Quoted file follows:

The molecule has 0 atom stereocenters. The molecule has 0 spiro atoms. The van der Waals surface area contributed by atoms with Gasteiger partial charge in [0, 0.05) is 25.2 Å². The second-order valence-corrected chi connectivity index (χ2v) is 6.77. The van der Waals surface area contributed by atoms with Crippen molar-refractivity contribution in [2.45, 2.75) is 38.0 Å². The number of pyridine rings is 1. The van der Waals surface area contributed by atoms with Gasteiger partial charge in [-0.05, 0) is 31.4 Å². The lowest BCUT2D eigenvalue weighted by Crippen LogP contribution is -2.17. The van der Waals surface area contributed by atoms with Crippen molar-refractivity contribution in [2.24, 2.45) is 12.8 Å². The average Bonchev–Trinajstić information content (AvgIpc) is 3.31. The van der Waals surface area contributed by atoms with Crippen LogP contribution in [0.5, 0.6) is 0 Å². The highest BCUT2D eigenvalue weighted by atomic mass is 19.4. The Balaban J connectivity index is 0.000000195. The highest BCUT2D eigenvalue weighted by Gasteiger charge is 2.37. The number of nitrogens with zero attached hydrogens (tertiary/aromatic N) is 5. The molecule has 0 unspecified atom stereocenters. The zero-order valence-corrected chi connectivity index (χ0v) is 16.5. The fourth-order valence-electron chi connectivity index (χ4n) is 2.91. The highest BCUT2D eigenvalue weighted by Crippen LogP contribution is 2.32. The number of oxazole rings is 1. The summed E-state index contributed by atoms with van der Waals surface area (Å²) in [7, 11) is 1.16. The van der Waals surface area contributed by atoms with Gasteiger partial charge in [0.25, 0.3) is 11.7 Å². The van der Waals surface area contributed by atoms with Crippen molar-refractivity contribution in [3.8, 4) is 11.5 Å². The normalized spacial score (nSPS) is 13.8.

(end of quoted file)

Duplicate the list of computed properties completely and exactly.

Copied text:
The molecule has 0 atom stereocenters. The molecule has 0 spiro atoms. The van der Waals surface area contributed by atoms with Gasteiger partial charge in [0, 0.05) is 25.2 Å². The second-order valence-corrected chi connectivity index (χ2v) is 6.77. The van der Waals surface area contributed by atoms with Crippen molar-refractivity contribution in [2.45, 2.75) is 38.0 Å². The number of pyridine rings is 1. The van der Waals surface area contributed by atoms with Gasteiger partial charge in [-0.05, 0) is 31.4 Å². The lowest BCUT2D eigenvalue weighted by Crippen LogP contribution is -2.17. The van der Waals surface area contributed by atoms with Crippen molar-refractivity contribution in [2.24, 2.45) is 12.8 Å². The average Bonchev–Trinajstić information content (AvgIpc) is 3.31. The van der Waals surface area contributed by atoms with Crippen LogP contribution in [0.5, 0.6) is 0 Å². The highest BCUT2D eigenvalue weighted by atomic mass is 19.4. The Balaban J connectivity index is 0.000000195. The highest BCUT2D eigenvalue weighted by Gasteiger charge is 2.37. The number of nitrogens with zero attached hydrogens (tertiary/aromatic N) is 5. The molecule has 0 unspecified atom stereocenters. The zero-order valence-corrected chi connectivity index (χ0v) is 16.5. The fourth-order valence-electron chi connectivity index (χ4n) is 2.91. The highest BCUT2D eigenvalue weighted by Crippen LogP contribution is 2.32. The number of oxazole rings is 1. The summed E-state index contributed by atoms with van der Waals surface area (Å²) in [7, 11) is 1.16. The van der Waals surface area contributed by atoms with Gasteiger partial charge in [0.25, 0.3) is 11.7 Å². The van der Waals surface area contributed by atoms with Crippen molar-refractivity contribution in [3.8, 4) is 11.5 Å². The normalized spacial score (nSPS) is 13.8.